The Day After…

We wish we could take credit for the title this week, but we caught a re-tweet from Mr. Bigham, a Teacher of the Year from Oregon in 2014. “How many Day Afters have you had?” And it stunned us into silence first. And then, Renay started counting. In seventeen years working with students, there had been sixteen, but fortunately, only five had been national level. At least one was a national landmark. Some of those day afters are easier than others. The day after has implications. For the rest of us, though, the world still demands us to figure out how best to teach Least Squares Revision Line and how chemical bonds form.

Normally, the first week we get back from break, we think about the things we would like to do that we have not yet done across the entire year. How to better reach out and connect with more people, how to continue our long standing mission to train other paraeducators. However, this week, we cannot ignore what happened. We cannot sit idly by.

We have commented on political views as historic moments in time that we need to share with our students. What transpired in the halls and the chambers of Congress in Washington, D.C. on January 6, 2021, was indeed historic. And there was a day after. We have tackled hard conversations with our students before. This was going to be no different in some respects. In others, it has not changed. And that part continues to be hard. Not just for the students who are different because of their beliefs, but for the students who are already anxious about the world as it is.

When we talk about hard things with all students—not just students with disabilities, we know we adults have our own emotions we need to wrestle with. Some of us are really good at dealing with them. Others of us are not. Some folks do not know how to judge when they are in over their head in the middle of difficult conversations. It does help if a history teacher or a more senior teacher takes the lead in the conversations that are difficult.

When we talk about hard things with all students—not just students with disabilities, we know we adults have our own emotions we need to wrestle with.

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Whether the conversation is the loss of life, a political event, or a celebration, hard conversations start with a few ground rules.

  1. Everyone who wants to should be able to say something.
  2. Those that do not want to participate even in the middle can leave politely without judgement.
  3. Just because you leave does not mean you did not have a voice and certainly you will not be unlooked after by adults on school grounds.
  4. Adults check their feelings and can leave the room as well.
  5. If you are cornered by a student, ask the student why they are asking. Help the student look up answers to the questions they have about the situation. Use resources provided by the district.

Perhaps now, more than ever, we, Americans, feel more. We have had a run of years of high emotions and now with a pandemic, some adults may feel a little more uncertain. As an adult working in a school, the surprise lesson for adults: It is okay to not know the answers. Modeling to students that there are ways that are appropriate to respond to major events is more important than ever.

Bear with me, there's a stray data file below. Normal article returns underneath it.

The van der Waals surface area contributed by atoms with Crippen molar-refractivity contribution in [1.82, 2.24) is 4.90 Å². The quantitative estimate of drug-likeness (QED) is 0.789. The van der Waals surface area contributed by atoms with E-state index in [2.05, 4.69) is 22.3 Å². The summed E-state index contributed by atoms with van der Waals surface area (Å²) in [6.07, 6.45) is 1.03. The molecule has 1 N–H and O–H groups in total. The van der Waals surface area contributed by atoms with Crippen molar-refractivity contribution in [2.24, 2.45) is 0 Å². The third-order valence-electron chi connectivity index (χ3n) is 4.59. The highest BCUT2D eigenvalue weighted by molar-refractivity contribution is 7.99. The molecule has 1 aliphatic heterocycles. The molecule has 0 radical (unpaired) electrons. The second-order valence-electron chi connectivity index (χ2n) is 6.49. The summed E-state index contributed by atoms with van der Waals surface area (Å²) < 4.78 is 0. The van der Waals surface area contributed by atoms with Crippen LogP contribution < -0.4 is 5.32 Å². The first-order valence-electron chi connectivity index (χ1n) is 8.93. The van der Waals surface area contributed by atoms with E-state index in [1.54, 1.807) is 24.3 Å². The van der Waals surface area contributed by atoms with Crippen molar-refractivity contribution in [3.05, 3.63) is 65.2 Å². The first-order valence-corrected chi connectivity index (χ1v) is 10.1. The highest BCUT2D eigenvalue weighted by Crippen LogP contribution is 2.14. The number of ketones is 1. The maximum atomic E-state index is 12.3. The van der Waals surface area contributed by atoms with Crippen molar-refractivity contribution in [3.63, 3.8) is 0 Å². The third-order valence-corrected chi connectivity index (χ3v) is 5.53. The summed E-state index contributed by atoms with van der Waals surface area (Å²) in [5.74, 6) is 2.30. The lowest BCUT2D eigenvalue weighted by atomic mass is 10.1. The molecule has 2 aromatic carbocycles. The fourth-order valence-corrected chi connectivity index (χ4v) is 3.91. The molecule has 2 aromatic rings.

It is okay to not know the answers. Modeling to students that there are ways that are appropriate to respond to major events is more important than ever.

ParaEducate

One of the things we would like to give a shout out: we did see a teacher who asked the class via distance learning for a quick write. Students were asked to leave their answers on their work they would turn in later for the teacher to look at. Students were asked if they felt they could share publicly with the entire class or even privately with the teacher directly. And that makes a difference to the students. There are some small benefits to being able to chat directly with the teacher for some students.

And just in case, as an adult in a school, you did not hear this: It is all right to not know the answer. It is all right to have emotions about the things that have transpired. You are in a unique position and this is all right to not be ready to talk about things directly. Take care of yourself. The students will follow your example.


Do you have any comments about this week’s blog? Do you have a question for us? Would you like to have an opportunity to pilot some materials at your campus? Find ParaEducate online herehereherehere, and on our website. ParaEducate is a company providing materials, information, and strategies for people working in special education inclusion settings for grades K-12. ParaEducate, the blog, is published during the academic school year on Mondays, unless a holiday or announced day off. ParaEducate shares their findings at conferences, through their books, and their academic adaptations.

About paraeducate

ParaEducate is a company run to help reach out to paraeducators or paraprofessionals in public K-12 schools, giving advice, talking about publications that ParaEducate produces, and other useful information regarding working in public school settings.
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